Automated Tools to Wreck A Nice Beach
An Overview of Automatic Speech Recognition
Automated speech recognition research has been a work in progress for a long time. The companies who took an early leadership position in this field in the 1950s proclaimed that the problem would be solved within five years. Similar proclamations have been made since, but almost 60 years later, modern speech recognition systems are still outperformed by a typical three year old child.
This is not to say we have not made progress. Speech recognition research has come a long way and the technology is commercially viable for a number of important applications -- with a couple important constraints: the recognizer must be "trained" for a particular talker, and/or have a tightly constrained vocabulary. While the allure of automated speech recognition for captioning is very compelling, typically neither of these two constraints is valid.
Speech Recognition-Based Captioning Products Continue to Appear
Despite this, every few years someone brings a speech-recognition-based captioning product to the market. The most recent one to make a splash is the new Google system for captioning YouTube videos. Manufacturers can make very impressive demos with these systems and while this makes great fodder for the press, these demos are not indicative of the actual performance you will get when captioning your own videos.
Accuracy is Critical for Accessibility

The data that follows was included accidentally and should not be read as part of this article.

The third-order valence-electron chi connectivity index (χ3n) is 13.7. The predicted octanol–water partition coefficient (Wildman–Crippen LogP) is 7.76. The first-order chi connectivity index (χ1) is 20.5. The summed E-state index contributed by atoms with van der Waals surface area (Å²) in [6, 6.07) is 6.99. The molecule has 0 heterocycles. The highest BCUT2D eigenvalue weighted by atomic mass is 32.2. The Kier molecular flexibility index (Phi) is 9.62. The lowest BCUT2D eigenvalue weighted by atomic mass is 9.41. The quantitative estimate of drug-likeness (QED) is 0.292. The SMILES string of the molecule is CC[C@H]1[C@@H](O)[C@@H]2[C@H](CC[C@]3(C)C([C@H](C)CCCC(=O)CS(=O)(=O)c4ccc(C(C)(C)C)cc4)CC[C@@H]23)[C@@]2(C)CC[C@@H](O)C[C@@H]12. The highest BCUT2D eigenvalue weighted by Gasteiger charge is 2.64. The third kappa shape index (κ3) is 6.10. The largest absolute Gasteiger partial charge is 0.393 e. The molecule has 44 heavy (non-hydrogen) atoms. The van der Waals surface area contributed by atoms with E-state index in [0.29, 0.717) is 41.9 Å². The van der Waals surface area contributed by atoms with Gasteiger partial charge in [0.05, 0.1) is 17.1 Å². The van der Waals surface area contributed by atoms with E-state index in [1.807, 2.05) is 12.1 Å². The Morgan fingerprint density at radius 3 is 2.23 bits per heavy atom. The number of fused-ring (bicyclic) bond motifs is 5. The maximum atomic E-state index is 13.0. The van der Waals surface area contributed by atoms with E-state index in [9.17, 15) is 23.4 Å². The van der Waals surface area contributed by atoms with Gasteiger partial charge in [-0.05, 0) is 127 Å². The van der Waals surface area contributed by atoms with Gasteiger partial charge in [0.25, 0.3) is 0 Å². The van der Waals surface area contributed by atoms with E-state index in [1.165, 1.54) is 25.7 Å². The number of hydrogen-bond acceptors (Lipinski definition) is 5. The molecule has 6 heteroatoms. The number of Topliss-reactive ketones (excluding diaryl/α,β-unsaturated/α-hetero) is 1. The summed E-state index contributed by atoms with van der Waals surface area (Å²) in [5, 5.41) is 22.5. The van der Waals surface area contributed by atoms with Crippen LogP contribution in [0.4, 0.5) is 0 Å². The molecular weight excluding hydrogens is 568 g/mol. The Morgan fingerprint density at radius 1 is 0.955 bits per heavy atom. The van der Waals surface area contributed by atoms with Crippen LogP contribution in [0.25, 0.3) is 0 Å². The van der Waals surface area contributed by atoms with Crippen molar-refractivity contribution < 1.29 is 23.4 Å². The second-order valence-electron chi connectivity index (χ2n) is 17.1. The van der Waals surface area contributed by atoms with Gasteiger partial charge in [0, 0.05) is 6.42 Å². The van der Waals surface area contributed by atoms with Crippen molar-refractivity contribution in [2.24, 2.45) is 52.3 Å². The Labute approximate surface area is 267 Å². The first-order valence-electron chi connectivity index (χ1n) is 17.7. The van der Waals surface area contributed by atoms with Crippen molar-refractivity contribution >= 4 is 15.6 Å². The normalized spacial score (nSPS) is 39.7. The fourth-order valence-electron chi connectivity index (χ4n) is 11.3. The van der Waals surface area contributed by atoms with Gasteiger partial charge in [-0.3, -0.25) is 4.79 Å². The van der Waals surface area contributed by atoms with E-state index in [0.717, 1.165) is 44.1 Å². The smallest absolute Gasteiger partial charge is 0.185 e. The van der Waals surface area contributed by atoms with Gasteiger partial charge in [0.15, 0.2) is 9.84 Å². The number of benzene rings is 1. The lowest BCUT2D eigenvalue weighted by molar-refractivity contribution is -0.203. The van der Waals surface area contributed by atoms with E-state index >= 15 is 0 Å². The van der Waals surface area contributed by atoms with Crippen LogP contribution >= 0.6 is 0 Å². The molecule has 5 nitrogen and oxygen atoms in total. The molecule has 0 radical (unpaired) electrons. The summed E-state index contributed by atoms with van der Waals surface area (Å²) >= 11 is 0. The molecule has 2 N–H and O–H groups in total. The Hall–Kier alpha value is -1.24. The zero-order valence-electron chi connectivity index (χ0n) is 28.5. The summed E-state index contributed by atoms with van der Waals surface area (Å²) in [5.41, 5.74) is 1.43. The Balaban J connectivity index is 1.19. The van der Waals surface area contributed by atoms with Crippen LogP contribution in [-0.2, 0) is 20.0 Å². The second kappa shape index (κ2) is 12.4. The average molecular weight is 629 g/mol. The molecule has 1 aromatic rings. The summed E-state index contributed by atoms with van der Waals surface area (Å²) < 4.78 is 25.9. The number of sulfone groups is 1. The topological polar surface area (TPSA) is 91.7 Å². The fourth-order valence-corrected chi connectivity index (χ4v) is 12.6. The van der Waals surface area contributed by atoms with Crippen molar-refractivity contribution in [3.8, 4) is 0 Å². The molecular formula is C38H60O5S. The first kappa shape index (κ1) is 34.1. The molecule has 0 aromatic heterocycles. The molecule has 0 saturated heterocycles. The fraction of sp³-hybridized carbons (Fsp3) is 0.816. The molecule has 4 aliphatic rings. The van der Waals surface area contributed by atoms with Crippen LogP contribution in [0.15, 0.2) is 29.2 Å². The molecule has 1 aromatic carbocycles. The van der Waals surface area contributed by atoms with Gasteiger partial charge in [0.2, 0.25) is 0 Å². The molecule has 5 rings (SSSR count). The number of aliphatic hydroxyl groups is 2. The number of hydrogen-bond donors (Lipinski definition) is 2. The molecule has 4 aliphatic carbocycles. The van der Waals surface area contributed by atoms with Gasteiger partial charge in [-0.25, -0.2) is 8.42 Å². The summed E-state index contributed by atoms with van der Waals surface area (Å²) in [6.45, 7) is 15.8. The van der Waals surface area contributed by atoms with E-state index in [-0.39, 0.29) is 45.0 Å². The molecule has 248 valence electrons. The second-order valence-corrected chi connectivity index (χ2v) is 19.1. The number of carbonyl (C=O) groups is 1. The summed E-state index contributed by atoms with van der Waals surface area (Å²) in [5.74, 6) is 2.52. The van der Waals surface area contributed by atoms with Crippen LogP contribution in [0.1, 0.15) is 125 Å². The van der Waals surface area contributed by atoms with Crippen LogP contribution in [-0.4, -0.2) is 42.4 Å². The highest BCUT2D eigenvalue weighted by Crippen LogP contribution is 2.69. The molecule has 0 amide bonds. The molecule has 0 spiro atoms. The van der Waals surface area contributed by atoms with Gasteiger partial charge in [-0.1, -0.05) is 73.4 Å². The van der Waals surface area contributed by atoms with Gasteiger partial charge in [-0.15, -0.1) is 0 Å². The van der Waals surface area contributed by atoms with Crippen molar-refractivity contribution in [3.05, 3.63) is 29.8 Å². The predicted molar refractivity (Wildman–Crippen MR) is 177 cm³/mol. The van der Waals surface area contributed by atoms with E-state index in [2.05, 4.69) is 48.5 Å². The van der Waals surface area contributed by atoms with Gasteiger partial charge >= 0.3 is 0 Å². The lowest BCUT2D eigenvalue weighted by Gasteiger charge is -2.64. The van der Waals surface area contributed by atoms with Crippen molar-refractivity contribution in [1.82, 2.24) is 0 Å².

On today's typical captioning task (where neither the talker nor the vocabulary is constrained), error rates of today's speech recognition systems are in excess of 20%. To put this in perspective, readers report that error rates above 3% significantly degrade the intelligibility of text, and by the time the error rate reaches 10% they report that they are unable to even discern the topic being discussed (see our Research). To see what this looks like, try this video with the auto-captions enabled. To get the full experience, turn the sound off and see if you can follow the content.
The argument that "something is better than nothing" is often put forward for these sorts of tools, but at best this argument is valid only for "low stakes" content; these sorts of tools should not be used for high-stakes content. Speech-to-text tools have low accuracy rates that may be suitable for entertainment videos and for keyword searching. For higher stakes content, such as academic content, accuracy rates typical of speech-to-text tools have not met legal accessibility guidelines, nor have they been acceptable enough to rely on the output to deliver academic education.
For government, academic institutions, and corporations that do not want their message distorted by error, or risk civil rights lawsuits, or compromise academic integrity, a solution that ensures the best possible output is needed.
AST's Commitment to Quality Captioning
At AST, we believe that speech recognition technology is still not sufficient to provide a quality result to your viewers; captioning with a 20%+ error rate may provide comic relief, but it offers nothing in the way of accessibility. We make extensive use of automation to keep costs low, but we feel that this needs to be done without compromising the quality of the end result.
(About the title: "Wreck a nice beach" is acoustically very similar to "Recognize speech" and represents the type of recognition error that an automated system could easily make but a human transcriber is unlikely to make.)